EU should bear responsibility for refugees: NGO

Human rights organizations criticize EU states, Germany for harsher measures towards refugees, shifting responsibility on Turkey, Lebanon and Jordan

EU should bear responsibility for refugees: NGO

World Bulletin / News Desk

Human rights organization ProAsyl’s director Gunter Burkhardt has criticized new measures of the EU and Germany to address the refugee crisis, saying that they are trying to shift their responsibility onto Syria’s neighbors.

“I suspect that the EU will increase pressure on Greece to close the Turkish-Greek border in order to stop travel of Syrians and Afghans,” Burkhardt told Anadolu Agency.

“Europe is leaving human rights aside, and trying to shift responsibility of accepting refugees onto countries like Turkey, Lebanon and Jordan. They deny their responsibility for the people that flee their homes,” he said.

Facing the biggest refugee influx since the WWII, EU leaders gathered at an extraordinary summit in Brussels last week and agreed to strengthen EU’s external borders and fight smugglers.

They also decided to establish refugee camps in frontline member states Greece and Italy, where refugees will have to register and wait for months during the examination of their application by European authorities.

EU member states agreed to relocate 160,000 refugees across Europe, while more than 500,000 migrants and refugees have entered Europe so far this year, mostly through Greece and Italy, according to European border agency Frontex.

Some 2,921 people have died or gone missing trying to cross the Mediterranean.

- Legal ways for asylum seekers

ProAsyl director Burkhardt said the EU’s recent measures focused on better patrolling external borders or fighting smugglers, but these would not be a solution to the refugee crisis.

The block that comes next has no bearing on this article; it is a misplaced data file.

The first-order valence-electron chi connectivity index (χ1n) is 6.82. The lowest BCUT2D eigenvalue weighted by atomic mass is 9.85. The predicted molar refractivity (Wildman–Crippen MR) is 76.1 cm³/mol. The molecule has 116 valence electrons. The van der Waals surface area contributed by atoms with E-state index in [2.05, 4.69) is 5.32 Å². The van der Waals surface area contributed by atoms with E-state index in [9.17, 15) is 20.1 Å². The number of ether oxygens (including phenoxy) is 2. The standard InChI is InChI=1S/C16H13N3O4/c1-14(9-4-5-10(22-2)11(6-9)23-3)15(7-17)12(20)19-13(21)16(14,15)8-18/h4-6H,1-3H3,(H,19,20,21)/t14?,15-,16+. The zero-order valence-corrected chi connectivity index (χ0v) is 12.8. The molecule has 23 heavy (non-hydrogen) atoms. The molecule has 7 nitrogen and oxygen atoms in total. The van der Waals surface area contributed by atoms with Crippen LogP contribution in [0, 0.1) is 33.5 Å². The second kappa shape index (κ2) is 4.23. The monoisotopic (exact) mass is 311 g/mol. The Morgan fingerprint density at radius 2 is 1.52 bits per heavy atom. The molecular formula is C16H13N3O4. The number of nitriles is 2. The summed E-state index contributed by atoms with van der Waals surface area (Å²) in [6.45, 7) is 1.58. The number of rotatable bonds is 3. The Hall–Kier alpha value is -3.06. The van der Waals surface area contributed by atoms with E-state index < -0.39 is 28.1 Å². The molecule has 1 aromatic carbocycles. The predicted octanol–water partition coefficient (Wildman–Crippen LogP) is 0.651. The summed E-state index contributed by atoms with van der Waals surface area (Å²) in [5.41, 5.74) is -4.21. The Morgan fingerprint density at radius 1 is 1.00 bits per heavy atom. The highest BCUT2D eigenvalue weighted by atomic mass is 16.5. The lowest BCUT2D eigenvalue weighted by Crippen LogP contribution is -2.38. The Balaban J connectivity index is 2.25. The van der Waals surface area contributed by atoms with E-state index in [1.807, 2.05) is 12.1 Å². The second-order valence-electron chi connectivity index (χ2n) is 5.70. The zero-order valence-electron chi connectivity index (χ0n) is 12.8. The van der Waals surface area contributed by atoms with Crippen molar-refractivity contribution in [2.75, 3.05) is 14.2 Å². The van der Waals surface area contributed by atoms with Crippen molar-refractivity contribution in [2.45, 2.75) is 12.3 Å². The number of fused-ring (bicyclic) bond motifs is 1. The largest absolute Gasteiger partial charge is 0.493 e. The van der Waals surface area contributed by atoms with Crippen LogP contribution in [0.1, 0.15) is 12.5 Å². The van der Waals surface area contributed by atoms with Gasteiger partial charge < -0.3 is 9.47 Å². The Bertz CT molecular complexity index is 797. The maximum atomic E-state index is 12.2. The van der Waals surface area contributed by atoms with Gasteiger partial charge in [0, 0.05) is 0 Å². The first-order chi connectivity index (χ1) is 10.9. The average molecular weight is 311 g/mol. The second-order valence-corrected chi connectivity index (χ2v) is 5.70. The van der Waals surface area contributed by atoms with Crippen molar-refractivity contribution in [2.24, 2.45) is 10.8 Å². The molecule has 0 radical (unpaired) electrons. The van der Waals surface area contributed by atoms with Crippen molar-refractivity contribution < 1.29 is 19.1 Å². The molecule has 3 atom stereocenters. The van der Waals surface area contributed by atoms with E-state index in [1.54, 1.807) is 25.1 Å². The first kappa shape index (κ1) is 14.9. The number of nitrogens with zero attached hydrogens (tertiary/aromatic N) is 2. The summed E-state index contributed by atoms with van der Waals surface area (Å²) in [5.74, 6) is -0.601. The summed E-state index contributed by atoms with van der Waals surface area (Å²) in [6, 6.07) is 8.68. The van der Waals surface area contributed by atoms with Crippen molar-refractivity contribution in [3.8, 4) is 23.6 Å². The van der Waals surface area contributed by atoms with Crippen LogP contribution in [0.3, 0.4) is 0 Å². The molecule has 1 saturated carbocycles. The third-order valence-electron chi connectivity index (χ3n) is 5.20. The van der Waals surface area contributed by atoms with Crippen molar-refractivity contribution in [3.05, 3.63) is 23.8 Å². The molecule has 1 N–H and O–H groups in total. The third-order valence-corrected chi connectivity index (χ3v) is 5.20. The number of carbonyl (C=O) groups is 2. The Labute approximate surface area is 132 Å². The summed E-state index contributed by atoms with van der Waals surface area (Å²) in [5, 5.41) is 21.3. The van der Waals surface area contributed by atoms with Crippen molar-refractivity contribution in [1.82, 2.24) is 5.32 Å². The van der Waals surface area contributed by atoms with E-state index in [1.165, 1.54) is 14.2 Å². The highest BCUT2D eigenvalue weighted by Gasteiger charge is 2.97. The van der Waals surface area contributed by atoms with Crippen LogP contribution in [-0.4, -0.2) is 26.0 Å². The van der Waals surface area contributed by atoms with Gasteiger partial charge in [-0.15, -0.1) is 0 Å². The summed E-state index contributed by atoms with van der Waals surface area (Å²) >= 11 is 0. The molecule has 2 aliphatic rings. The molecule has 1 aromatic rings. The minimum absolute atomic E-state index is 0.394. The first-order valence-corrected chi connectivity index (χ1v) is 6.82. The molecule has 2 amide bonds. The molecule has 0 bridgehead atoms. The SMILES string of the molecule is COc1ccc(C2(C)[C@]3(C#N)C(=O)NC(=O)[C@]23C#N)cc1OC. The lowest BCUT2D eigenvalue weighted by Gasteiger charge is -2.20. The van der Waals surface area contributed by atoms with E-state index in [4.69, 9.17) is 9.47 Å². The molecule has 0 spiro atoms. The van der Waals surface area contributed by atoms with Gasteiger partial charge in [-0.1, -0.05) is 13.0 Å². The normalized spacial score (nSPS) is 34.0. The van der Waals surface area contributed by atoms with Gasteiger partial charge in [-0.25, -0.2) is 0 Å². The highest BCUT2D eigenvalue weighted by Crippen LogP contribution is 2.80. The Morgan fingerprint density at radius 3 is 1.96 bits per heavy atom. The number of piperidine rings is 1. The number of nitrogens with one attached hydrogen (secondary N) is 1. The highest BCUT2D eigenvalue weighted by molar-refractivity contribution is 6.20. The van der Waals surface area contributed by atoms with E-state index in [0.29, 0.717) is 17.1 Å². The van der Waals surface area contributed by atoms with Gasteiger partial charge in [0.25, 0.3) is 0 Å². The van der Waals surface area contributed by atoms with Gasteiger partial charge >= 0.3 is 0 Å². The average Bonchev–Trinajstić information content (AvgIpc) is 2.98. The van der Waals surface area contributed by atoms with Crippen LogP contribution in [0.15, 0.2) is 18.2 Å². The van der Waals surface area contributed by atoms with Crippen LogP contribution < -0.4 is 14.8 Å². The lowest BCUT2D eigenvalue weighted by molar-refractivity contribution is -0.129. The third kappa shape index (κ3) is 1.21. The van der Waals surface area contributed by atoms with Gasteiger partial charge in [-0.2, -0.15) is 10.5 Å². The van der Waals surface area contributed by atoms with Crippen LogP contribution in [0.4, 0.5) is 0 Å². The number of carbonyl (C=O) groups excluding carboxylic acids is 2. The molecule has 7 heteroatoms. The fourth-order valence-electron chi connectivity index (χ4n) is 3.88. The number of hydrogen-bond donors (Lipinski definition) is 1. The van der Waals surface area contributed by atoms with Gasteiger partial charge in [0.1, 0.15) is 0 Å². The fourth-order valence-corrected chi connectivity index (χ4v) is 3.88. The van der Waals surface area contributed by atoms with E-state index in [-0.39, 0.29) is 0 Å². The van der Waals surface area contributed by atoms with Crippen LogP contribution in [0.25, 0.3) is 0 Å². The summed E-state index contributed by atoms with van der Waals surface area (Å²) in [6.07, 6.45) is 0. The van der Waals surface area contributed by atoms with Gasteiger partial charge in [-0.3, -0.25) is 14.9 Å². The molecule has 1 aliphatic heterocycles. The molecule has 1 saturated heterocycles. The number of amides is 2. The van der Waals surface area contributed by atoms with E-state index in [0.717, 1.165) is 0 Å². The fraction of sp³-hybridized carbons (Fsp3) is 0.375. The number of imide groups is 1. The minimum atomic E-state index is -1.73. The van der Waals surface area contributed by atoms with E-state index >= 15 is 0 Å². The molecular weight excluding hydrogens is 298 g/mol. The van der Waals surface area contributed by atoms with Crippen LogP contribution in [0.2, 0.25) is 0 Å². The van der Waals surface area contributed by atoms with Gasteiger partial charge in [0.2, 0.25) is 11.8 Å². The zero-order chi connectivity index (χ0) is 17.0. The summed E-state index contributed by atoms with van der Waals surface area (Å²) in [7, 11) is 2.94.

He called on European states to promote safe and legal ways for asylum seekers who escape civil wars and conflicts.

“Europe should first allow Syrian, Iraqi citizens who have relatives in European countries to travel through legal ways. We need legal routes for travelling to Europe, but that does not exist. Therefore refugees are trying to come to Europe through illegal ways,” he said.

Burkhardt criticized German authorities for not facilitating visa procedures for the Syrians and Iraqis who escaped civil war.

He said they have to wait more than a year to have an appointment to apply for visa at German consulates in Turkey.

- Germany adopts harsher measures

Among the EU states, Germany faces the biggest refugee influx, as authorities expect a record 800,000 asylum applications this year, four times the last year's total.

The German government moved to adopt a stricter asylum policy this week, with government finalizing a draft legislation, which cuts many social benefits for the asylum seekers, and makes it easier for authorities to reject applications of those “economic migrants” mainly coming from Western Balkan countries.

German Interior Minister Thomas de Maiziere defended the draft at parliament on Wednesday, claiming that the social benefits have turned to be a kind of “pulling effect” for the economic migrants from Balkan countries, who overstretched German immigration agency with tens of thousands of asylum applications.

De Maiziere claimed that with new legislation, authorities will accelerate processing asylum applications from Balkan countries and the majority of those migrants who did not face political persecution will be sent back to their countries.